Smooth sailing for Ningaloo endeavour
Cruise Ningaloo is the new WA business gaining attention and rave reviews online from keen sailors and adventurers.
Based in Exmouth, Cruise Ningaloo offers “hire and drive” sailing cruises of the Exmouth gulf and Ningaloo reef and is the first of its kind in the State.
Available for hire is the “Ningaloo Virgin” — a 38ft luxury sailing catamaran which sleeps 10 and has two ensuites, a fully equipped kitchenette and spacious deck and saloon.
People can hire the Ningaloo Virgin for around $1000 a night to explore and experience the World Heritage-listed Ningaloo Reef and incredible Exmouth coast in style and comfort.
Cruise Ningaloo director Nick Tutty only bought the catamaran in November last year with his wife Sarah and two business partners and has been operating cruises since January.
“Since then we’ve been frantically working to try and improve the boat for this region,” he said.
“It was operating as a bareboat in Thailand but there are certain things that you need in this part of the world that they didn’t have over there like the communications; the Telstra phone booster, and satellite communications.”
The vessel is equipped with state-of-the-art technology to make your cruise carefree.
“We’ve put in the communication system on the boat so that people can call us any time they need to and there’s a massive operating manual that comes with the boat if you’re unsure about anything,” he said.
The Ningaloo Virgin is available for people with varying degrees of sailing experience from novice to professional.
Mr Tutty said experienced sailors are able to take the Ningaloo Virgin out on the ocean unaccompanied and a guide is available for those new to sailing.
“If there are people we deem are not competent or confident enough to take the boat out or if they’re uncomfortable them we can put a sailing guide with
them,” he said. “They can go out with a local sailing guide who’s got the local knowledge and the knowledge of the boat and the knowledge of sailing to make sure that they’re safe and that everything’s OK.”
Mr Tutty said he was keen to get a bareboat sailing company up and running in Exmouth.
“There are several little bareboat sailing hubs around the world and I don’t see any reason why Exmouth can’t be the next hub,” he said.
“Things started slowing down in the oil and gas sector and we started looking at ways to diversify.
“Tourism was going strong and we thought ‘well let’s get into the tourism side of the business’ and that’s where Cruise Ningaloo was forged.”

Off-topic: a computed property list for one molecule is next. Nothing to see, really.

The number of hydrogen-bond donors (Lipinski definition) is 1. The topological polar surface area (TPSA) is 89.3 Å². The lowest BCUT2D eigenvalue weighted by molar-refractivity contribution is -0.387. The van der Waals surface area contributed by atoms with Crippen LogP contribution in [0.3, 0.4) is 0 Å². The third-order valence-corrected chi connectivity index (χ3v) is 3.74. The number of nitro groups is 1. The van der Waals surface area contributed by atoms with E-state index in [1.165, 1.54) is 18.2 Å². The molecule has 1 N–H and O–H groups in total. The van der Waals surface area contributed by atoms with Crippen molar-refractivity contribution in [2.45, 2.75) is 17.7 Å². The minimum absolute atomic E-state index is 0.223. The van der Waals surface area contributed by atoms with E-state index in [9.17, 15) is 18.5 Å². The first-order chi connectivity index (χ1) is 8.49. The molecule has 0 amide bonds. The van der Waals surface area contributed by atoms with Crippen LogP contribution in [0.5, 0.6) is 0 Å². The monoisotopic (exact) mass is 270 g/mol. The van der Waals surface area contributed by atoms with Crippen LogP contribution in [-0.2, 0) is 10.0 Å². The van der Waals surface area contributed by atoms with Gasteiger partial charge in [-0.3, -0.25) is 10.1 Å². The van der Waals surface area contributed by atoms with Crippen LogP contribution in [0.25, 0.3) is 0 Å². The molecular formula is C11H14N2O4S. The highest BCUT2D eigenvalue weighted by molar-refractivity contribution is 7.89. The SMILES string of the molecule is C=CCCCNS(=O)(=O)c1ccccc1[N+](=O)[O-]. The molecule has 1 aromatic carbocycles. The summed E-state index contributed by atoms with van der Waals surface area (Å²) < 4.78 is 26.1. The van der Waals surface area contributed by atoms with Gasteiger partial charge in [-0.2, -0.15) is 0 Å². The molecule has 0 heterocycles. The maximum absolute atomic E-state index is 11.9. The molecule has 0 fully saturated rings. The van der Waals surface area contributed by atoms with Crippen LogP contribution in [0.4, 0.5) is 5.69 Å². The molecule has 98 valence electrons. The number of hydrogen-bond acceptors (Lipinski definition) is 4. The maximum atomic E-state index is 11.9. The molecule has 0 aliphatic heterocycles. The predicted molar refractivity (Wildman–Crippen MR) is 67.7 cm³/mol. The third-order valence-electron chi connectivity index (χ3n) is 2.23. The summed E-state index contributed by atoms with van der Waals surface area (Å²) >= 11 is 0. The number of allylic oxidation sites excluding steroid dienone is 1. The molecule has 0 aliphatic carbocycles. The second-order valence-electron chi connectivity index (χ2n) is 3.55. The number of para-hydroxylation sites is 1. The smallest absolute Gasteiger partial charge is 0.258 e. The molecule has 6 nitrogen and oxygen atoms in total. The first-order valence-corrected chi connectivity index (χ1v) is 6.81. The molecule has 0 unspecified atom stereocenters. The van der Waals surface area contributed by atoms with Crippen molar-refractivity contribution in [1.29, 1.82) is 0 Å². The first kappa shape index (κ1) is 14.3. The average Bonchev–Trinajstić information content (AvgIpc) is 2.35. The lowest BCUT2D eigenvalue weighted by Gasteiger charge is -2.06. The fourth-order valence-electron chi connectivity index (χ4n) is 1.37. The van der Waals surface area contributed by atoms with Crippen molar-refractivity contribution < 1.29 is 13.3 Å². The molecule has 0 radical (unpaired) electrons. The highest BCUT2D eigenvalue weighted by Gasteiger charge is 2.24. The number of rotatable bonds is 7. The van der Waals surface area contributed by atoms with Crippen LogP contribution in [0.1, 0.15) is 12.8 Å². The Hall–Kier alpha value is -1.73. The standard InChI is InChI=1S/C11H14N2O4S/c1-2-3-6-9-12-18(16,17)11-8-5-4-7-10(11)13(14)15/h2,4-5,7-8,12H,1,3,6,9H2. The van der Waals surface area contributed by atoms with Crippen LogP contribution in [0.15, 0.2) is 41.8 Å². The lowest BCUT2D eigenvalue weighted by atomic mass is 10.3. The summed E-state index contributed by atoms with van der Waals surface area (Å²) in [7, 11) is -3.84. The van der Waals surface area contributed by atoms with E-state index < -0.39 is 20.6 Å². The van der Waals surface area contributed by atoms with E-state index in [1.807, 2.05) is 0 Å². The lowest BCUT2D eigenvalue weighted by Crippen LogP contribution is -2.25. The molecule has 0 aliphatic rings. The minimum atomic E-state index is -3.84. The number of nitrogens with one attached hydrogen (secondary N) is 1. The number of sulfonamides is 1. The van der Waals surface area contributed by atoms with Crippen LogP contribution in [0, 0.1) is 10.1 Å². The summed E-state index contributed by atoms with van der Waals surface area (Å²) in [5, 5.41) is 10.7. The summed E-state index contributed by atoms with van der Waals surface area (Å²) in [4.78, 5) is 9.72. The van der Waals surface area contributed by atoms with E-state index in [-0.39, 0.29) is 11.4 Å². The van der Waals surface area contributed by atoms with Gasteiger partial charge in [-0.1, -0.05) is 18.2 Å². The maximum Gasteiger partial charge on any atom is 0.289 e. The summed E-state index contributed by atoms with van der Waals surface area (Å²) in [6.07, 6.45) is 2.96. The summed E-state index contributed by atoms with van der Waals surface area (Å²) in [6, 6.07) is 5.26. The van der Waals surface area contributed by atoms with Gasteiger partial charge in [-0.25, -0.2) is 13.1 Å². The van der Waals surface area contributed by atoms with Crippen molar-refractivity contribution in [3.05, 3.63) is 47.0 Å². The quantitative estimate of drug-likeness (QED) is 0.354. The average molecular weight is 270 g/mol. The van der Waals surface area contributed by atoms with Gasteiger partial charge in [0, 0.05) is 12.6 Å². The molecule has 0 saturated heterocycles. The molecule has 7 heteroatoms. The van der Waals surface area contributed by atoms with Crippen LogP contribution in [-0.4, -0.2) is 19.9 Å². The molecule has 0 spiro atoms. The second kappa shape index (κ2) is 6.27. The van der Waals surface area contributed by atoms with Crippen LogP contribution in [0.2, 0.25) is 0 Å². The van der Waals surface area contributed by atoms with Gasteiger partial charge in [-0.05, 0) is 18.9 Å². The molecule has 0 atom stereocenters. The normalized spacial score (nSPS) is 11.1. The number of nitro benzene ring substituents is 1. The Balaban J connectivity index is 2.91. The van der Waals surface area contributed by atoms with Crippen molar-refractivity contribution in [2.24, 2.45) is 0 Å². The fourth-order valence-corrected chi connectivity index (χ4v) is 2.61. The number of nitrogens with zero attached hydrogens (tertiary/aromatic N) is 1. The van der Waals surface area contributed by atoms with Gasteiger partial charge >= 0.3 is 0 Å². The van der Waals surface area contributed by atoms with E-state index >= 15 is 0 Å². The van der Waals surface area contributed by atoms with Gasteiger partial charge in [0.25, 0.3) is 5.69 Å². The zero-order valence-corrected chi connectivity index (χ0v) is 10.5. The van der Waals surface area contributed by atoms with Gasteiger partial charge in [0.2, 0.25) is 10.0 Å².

Business has been sailing steadily since it began in January, however Mr Tutty said he’d like to attract experienced bare-boaters to Exmouth.
“There’s an untapped market there that we’re trying to tap into, which is a bareboat market which has never been tapped into in Western Australia,” he said.
“There are guys that have done these tours in different parts of the world and are used to taking the boat out by themselves and competent enough that we want to bring them here.
“We want to encourage them to come to Exmouth and Ningaloo.
“They might be looking at where (their) next bareboat sailing destination is and they’re comparing Phuket, Greek islands and Whitsundays, so we’re trying to attract some of them to town.”
Mr Tutty hopes to soon be able to crack the international bareboat sailing market.
“We know that there’s a global market there of bareboaters that would love this product and we’re hoping to tap into that,” he said.
“We think that not only will it be good for business but also for the town and the region in general — it’s another area of tourism that could open up a whole new demographic that could come to the region that’s never come before.”
Mr Tutty said the cruises have allowed him and and his family to explore untouched parts of the Exmouth coast.
“As we got the boat here — before we had even got the chance to go explore the Ningaloo Reef — we found ourselves going out on weekends with our friends in the gulf,” he said.
“A couple of months later when it came time to go and explore the Ningaloo Reef and we thought we should really go and do that — we asked ourselves why; we’ve just been having the time of our lives ... these islands that nobody goes to and they’re just magic.”
Sailing is an environmentally friendly way to explore the coast with fuel consumption lower than that of a power boat.
“It has a low impact to the environment and promotes healthy eco-adventure tourism and a wilderness experience,” Mr Tutty said.
For more information or to book a cruise head to cruiseningaloo.com.au.
The Ningaloo Virgin is available to hire to explore the Ningaloo Reef and Exmouth Coast.
The Ningaloo Virgin is a 38ft luxury sailing catamaran.
Getting the sails up is a good way to lower fuel consumption.